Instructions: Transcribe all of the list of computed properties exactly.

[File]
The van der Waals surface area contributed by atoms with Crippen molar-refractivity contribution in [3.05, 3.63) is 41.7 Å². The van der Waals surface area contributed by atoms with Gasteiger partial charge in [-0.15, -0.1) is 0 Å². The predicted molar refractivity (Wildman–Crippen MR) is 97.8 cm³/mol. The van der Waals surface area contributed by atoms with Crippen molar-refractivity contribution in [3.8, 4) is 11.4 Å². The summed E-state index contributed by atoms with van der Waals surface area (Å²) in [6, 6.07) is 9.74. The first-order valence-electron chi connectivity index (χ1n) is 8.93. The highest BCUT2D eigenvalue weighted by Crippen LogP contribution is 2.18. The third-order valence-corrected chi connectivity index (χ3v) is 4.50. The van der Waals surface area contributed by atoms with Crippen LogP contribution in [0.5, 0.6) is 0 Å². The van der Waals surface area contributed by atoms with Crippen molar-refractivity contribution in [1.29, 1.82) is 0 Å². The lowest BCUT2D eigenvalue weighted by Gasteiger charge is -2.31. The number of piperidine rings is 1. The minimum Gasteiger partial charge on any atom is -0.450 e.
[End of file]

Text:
The van der Waals surface area contributed by atoms with Crippen molar-refractivity contribution in [3.05, 3.63) is 41.7 Å². The van der Waals surface area contributed by atoms with Gasteiger partial charge in [-0.15, -0.1) is 0 Å². The predicted molar refractivity (Wildman–Crippen MR) is 97.8 cm³/mol. The van der Waals surface area contributed by atoms with Crippen molar-refractivity contribution in [3.8, 4) is 11.4 Å². The summed E-state index contributed by atoms with van der Waals surface area (Å²) in [6, 6.07) is 9.74. The first-order valence-electron chi connectivity index (χ1n) is 8.93. The highest BCUT2D eigenvalue weighted by Crippen LogP contribution is 2.18. The third-order valence-corrected chi connectivity index (χ3v) is 4.50. The van der Waals surface area contributed by atoms with Crippen LogP contribution in [0.5, 0.6) is 0 Å². The van der Waals surface area contributed by atoms with Crippen molar-refractivity contribution in [1.29, 1.82) is 0 Å². The lowest BCUT2D eigenvalue weighted by Gasteiger charge is -2.31. The number of piperidine rings is 1. The minimum Gasteiger partial charge on any atom is -0.450 e.